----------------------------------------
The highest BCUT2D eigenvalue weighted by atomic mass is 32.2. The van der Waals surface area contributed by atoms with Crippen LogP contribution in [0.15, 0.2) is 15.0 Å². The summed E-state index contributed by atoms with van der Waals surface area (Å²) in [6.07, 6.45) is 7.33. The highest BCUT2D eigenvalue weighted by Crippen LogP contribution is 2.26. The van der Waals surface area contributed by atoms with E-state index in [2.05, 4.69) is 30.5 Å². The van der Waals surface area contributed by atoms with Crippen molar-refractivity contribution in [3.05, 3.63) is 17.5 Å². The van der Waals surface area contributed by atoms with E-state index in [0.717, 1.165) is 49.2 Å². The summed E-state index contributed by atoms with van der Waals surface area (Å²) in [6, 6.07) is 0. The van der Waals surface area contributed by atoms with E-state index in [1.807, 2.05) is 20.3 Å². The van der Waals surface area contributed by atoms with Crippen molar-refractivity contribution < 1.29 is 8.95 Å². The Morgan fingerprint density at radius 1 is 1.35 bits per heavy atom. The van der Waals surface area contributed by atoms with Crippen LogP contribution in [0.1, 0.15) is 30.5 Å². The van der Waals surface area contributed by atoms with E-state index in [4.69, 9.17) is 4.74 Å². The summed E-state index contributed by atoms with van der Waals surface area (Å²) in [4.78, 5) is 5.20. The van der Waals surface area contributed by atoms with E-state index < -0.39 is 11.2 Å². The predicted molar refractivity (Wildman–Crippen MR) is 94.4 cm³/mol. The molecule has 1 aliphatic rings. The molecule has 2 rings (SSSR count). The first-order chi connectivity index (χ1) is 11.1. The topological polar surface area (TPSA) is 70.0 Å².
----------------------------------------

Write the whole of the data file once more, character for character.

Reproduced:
The highest BCUT2D eigenvalue weighted by atomic mass is 32.2. The van der Waals surface area contributed by atoms with Crippen LogP contribution in [0.15, 0.2) is 15.0 Å². The summed E-state index contributed by atoms with van der Waals surface area (Å²) in [6.07, 6.45) is 7.33. The highest BCUT2D eigenvalue weighted by Crippen LogP contribution is 2.26. The van der Waals surface area contributed by atoms with E-state index in [2.05, 4.69) is 30.5 Å². The van der Waals surface area contributed by atoms with Crippen molar-refractivity contribution in [3.05, 3.63) is 17.5 Å². The van der Waals surface area contributed by atoms with E-state index in [0.717, 1.165) is 49.2 Å². The summed E-state index contributed by atoms with van der Waals surface area (Å²) in [6, 6.07) is 0. The van der Waals surface area contributed by atoms with E-state index in [1.807, 2.05) is 20.3 Å². The van der Waals surface area contributed by atoms with Crippen molar-refractivity contribution < 1.29 is 8.95 Å². The Morgan fingerprint density at radius 1 is 1.35 bits per heavy atom. The van der Waals surface area contributed by atoms with Crippen LogP contribution in [0.1, 0.15) is 30.5 Å². The van der Waals surface area contributed by atoms with E-state index in [4.69, 9.17) is 4.74 Å². The summed E-state index contributed by atoms with van der Waals surface area (Å²) in [4.78, 5) is 5.20. The van der Waals surface area contributed by atoms with E-state index < -0.39 is 11.2 Å². The predicted molar refractivity (Wildman–Crippen MR) is 94.4 cm³/mol. The molecule has 1 aliphatic rings. The molecule has 2 rings (SSSR count). The first-order chi connectivity index (χ1) is 11.1. The topological polar surface area (TPSA) is 70.0 Å².